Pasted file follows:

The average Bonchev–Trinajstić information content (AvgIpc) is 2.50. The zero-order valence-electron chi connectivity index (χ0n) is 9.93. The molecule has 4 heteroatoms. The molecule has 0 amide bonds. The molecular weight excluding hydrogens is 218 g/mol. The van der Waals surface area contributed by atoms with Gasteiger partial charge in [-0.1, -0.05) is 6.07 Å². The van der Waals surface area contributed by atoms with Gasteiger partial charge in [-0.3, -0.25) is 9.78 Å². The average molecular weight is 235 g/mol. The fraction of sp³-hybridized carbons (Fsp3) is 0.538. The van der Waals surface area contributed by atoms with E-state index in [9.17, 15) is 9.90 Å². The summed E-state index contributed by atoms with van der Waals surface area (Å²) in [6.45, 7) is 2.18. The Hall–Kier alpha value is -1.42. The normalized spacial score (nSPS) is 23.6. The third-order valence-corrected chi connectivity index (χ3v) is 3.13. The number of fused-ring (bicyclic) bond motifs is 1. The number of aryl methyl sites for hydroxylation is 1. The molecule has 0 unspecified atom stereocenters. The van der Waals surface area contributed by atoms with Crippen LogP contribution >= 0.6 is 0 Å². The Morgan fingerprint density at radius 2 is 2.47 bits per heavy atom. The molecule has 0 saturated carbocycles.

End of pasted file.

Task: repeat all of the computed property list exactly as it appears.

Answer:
The average Bonchev–Trinajstić information content (AvgIpc) is 2.50. The zero-order valence-electron chi connectivity index (χ0n) is 9.93. The molecule has 4 heteroatoms. The molecule has 0 amide bonds. The molecular weight excluding hydrogens is 218 g/mol. The van der Waals surface area contributed by atoms with Gasteiger partial charge in [-0.1, -0.05) is 6.07 Å². The van der Waals surface area contributed by atoms with Gasteiger partial charge in [-0.3, -0.25) is 9.78 Å². The average molecular weight is 235 g/mol. The fraction of sp³-hybridized carbons (Fsp3) is 0.538. The van der Waals surface area contributed by atoms with E-state index in [9.17, 15) is 9.90 Å². The summed E-state index contributed by atoms with van der Waals surface area (Å²) in [6.45, 7) is 2.18. The Hall–Kier alpha value is -1.42. The normalized spacial score (nSPS) is 23.6. The third-order valence-corrected chi connectivity index (χ3v) is 3.13. The number of fused-ring (bicyclic) bond motifs is 1. The number of aryl methyl sites for hydroxylation is 1. The molecule has 0 unspecified atom stereocenters. The van der Waals surface area contributed by atoms with Crippen LogP contribution >= 0.6 is 0 Å². The Morgan fingerprint density at radius 2 is 2.47 bits per heavy atom. The molecule has 0 saturated carbocycles.